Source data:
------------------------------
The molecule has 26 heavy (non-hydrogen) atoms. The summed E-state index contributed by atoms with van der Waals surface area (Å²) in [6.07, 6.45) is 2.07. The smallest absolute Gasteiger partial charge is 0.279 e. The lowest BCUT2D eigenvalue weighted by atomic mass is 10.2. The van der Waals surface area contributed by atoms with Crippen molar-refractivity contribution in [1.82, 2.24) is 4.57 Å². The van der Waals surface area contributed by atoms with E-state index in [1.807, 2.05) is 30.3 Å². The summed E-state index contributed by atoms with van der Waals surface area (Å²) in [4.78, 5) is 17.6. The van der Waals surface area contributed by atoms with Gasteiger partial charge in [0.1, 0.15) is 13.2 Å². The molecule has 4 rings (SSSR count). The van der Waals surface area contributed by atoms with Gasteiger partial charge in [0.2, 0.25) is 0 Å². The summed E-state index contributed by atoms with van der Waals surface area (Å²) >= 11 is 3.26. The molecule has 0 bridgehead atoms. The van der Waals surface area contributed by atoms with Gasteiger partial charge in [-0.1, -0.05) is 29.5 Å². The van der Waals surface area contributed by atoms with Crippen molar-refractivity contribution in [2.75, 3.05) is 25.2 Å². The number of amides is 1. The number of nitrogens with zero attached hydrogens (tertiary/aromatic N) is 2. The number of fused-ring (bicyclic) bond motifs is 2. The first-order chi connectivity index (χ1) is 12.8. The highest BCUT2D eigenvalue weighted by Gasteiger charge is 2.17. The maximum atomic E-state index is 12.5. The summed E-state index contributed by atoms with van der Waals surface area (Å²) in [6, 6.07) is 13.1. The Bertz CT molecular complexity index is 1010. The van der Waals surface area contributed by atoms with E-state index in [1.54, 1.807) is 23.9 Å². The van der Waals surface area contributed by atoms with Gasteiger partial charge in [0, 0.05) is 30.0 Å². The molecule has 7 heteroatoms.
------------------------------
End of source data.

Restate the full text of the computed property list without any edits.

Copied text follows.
The molecule has 26 heavy (non-hydrogen) atoms. The summed E-state index contributed by atoms with van der Waals surface area (Å²) in [6.07, 6.45) is 2.07. The smallest absolute Gasteiger partial charge is 0.279 e. The lowest BCUT2D eigenvalue weighted by atomic mass is 10.2. The van der Waals surface area contributed by atoms with Crippen molar-refractivity contribution in [1.82, 2.24) is 4.57 Å². The van der Waals surface area contributed by atoms with E-state index in [1.807, 2.05) is 30.3 Å². The summed E-state index contributed by atoms with van der Waals surface area (Å²) in [4.78, 5) is 17.6. The van der Waals surface area contributed by atoms with Gasteiger partial charge in [0.1, 0.15) is 13.2 Å². The molecule has 4 rings (SSSR count). The van der Waals surface area contributed by atoms with Gasteiger partial charge in [0.2, 0.25) is 0 Å². The summed E-state index contributed by atoms with van der Waals surface area (Å²) >= 11 is 3.26. The molecule has 0 bridgehead atoms. The van der Waals surface area contributed by atoms with Gasteiger partial charge in [-0.1, -0.05) is 29.5 Å². The van der Waals surface area contributed by atoms with Crippen molar-refractivity contribution in [2.75, 3.05) is 25.2 Å². The number of amides is 1. The number of nitrogens with zero attached hydrogens (tertiary/aromatic N) is 2. The number of fused-ring (bicyclic) bond motifs is 2. The first-order chi connectivity index (χ1) is 12.8. The highest BCUT2D eigenvalue weighted by Gasteiger charge is 2.17. The maximum atomic E-state index is 12.5. The summed E-state index contributed by atoms with van der Waals surface area (Å²) in [6, 6.07) is 13.1. The Bertz CT molecular complexity index is 1010. The van der Waals surface area contributed by atoms with E-state index in [1.54, 1.807) is 23.9 Å². The van der Waals surface area contributed by atoms with Gasteiger partial charge in [0, 0.05) is 30.0 Å². The molecule has 7 heteroatoms.